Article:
Confinement of Colloidal Suspensions in Cylindrical Geometries and the Decoupling of Rotational and Translational Diffusion in a 2D Granular Experiment Open Access

Saklayen, Nabiha (2012)

Permanent URL: https://etd.library.emory.edu/concern/etds/2f75r905d?locale=en
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Abstract


Abstract
Confinement of Colloidal Suspensions in Cylindrical Geometries and the Decoupling of
Rotational and Translational Diffusion in a 2D Granular Experiment
We study binary colloidal suspensions confined within a glass microcapillary to model the glass
transition in confined cylindrical geometries. We use high speed three-dimensional confocal
microscopy to observe particle dynamics. The use of a slightly tapered microcapillary enables us to
probe a range of local volumes for a single colloidal sample. We observe that confinement of the
sample slows down particles. In addition, the particles form layers against the capillary walls; these
layers also influence particle mobility. We split the mobility into three components and see that all
components slow down close to the boundary. As the microcapillary is made smaller, all three
components of mobility start to show large fluctuations due to the closely packed layers that form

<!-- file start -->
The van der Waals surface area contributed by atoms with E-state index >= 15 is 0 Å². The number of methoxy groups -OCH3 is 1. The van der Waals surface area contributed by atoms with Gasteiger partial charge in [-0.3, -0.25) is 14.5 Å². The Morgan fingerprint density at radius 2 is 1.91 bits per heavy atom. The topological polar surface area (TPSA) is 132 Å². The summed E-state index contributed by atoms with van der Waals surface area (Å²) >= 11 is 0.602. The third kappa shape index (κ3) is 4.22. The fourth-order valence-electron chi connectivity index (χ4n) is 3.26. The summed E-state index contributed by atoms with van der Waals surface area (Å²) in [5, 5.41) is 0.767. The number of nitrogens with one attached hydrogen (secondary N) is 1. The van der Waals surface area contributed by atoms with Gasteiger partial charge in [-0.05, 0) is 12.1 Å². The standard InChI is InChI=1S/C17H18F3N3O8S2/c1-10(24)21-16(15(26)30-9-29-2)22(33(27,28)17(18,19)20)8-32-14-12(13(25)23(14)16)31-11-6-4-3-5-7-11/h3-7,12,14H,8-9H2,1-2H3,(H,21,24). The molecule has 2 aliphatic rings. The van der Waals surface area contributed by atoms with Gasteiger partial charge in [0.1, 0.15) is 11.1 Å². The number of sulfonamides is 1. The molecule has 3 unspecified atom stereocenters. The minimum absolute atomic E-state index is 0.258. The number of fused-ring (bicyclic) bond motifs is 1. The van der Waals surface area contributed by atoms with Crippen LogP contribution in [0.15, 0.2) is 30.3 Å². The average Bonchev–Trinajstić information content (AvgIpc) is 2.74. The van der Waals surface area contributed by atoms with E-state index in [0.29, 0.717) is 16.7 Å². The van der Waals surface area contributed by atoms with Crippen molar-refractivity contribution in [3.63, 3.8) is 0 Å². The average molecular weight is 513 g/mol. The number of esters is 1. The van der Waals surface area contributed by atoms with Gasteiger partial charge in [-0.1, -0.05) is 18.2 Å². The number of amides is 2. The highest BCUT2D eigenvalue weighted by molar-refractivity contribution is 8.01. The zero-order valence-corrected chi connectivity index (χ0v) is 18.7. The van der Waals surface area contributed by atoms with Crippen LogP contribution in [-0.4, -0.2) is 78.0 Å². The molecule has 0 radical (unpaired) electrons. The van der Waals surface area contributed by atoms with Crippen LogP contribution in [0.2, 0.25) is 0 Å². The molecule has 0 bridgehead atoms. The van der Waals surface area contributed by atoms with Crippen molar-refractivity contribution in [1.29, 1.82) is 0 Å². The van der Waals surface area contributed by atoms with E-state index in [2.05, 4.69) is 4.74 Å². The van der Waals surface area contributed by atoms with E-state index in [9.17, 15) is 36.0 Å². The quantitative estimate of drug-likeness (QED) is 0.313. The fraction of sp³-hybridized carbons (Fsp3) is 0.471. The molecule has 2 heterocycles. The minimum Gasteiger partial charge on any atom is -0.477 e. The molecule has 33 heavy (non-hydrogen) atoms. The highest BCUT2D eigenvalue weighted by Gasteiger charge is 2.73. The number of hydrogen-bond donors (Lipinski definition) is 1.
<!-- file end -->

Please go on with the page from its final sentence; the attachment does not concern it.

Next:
in tight spaces. We found that when the volume fraction is increased, the "bulk" mobility of the
system decreases.
We also experimentally study the rotation and diffusion of granular clusters in a 2D binary granular
system. Our apparatus vibrates a 2D system of densely packed granular bidisperse disks (to avoid
crystallization) containing a trackable 3-particle cluster. We use this system to mimic hard-sphere
fluids and the clusters probe the system's local translational and rotational dynamics. As the area
fraction of the bidisperse disks is increased, diffusion within the sample becomes slower, and above
a critical area fraction, the sample behaves as a granular glass. We analyze the rotational and
translational motions of the clusters to determine whether they decouple with changing area
fraction of the system. As we approach the glass transition, we observe a decoupling between the
two motions.

Table of Contents

List of Figures 1


1 Chapter 1: Introduction 3


1.1 Jamming and the Glass Transition 3


1.2 Confinement of Colloids 5


1.3 Decoupling of Rotational and Translational Diffusion 7


1.4 Particle Tracking 9


2 Chapter 2: Confinement of Colloids in Cylindrical Geometries 11


2.1 Experimental Details 11


2.2 Results 18


2.3 Conclusion 37


3 Chapter 3: Decoupling of Rotational and Translational Diffusion


in a 2D Granular Experiment 39


3.1 Experimental Details 39


3.2 Results 46


3.3 Conclusion 65


4 Chapter 4: Conclusion 67


5 References 70


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